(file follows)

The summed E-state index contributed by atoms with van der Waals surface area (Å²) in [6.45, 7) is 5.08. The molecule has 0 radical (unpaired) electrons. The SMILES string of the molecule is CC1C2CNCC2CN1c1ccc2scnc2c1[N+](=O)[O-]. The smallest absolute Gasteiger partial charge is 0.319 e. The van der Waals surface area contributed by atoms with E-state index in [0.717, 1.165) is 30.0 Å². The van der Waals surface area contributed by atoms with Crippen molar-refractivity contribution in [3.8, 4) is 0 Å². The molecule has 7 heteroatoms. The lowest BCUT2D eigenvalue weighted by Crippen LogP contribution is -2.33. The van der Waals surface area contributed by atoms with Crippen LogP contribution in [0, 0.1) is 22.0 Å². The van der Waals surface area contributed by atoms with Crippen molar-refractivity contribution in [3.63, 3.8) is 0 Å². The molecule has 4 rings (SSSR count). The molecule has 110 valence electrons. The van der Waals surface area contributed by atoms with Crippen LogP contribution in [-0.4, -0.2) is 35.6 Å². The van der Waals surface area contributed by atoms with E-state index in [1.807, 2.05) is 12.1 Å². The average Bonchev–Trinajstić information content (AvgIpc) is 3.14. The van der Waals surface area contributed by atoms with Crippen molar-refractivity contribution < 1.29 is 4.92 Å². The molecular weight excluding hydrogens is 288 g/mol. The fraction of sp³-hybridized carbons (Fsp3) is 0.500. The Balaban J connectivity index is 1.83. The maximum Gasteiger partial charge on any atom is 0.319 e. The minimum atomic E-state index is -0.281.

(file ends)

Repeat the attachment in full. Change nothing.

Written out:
The summed E-state index contributed by atoms with van der Waals surface area (Å²) in [6.45, 7) is 5.08. The molecule has 0 radical (unpaired) electrons. The SMILES string of the molecule is CC1C2CNCC2CN1c1ccc2scnc2c1[N+](=O)[O-]. The smallest absolute Gasteiger partial charge is 0.319 e. The van der Waals surface area contributed by atoms with E-state index in [0.717, 1.165) is 30.0 Å². The van der Waals surface area contributed by atoms with Crippen molar-refractivity contribution in [3.8, 4) is 0 Å². The molecule has 7 heteroatoms. The lowest BCUT2D eigenvalue weighted by Crippen LogP contribution is -2.33. The van der Waals surface area contributed by atoms with Crippen LogP contribution in [0, 0.1) is 22.0 Å². The van der Waals surface area contributed by atoms with Crippen molar-refractivity contribution in [3.63, 3.8) is 0 Å². The molecule has 4 rings (SSSR count). The molecule has 110 valence electrons. The van der Waals surface area contributed by atoms with Crippen LogP contribution in [-0.4, -0.2) is 35.6 Å². The van der Waals surface area contributed by atoms with E-state index in [1.807, 2.05) is 12.1 Å². The average Bonchev–Trinajstić information content (AvgIpc) is 3.14. The van der Waals surface area contributed by atoms with Crippen molar-refractivity contribution < 1.29 is 4.92 Å². The molecular weight excluding hydrogens is 288 g/mol. The fraction of sp³-hybridized carbons (Fsp3) is 0.500. The Balaban J connectivity index is 1.83. The maximum Gasteiger partial charge on any atom is 0.319 e. The minimum atomic E-state index is -0.281.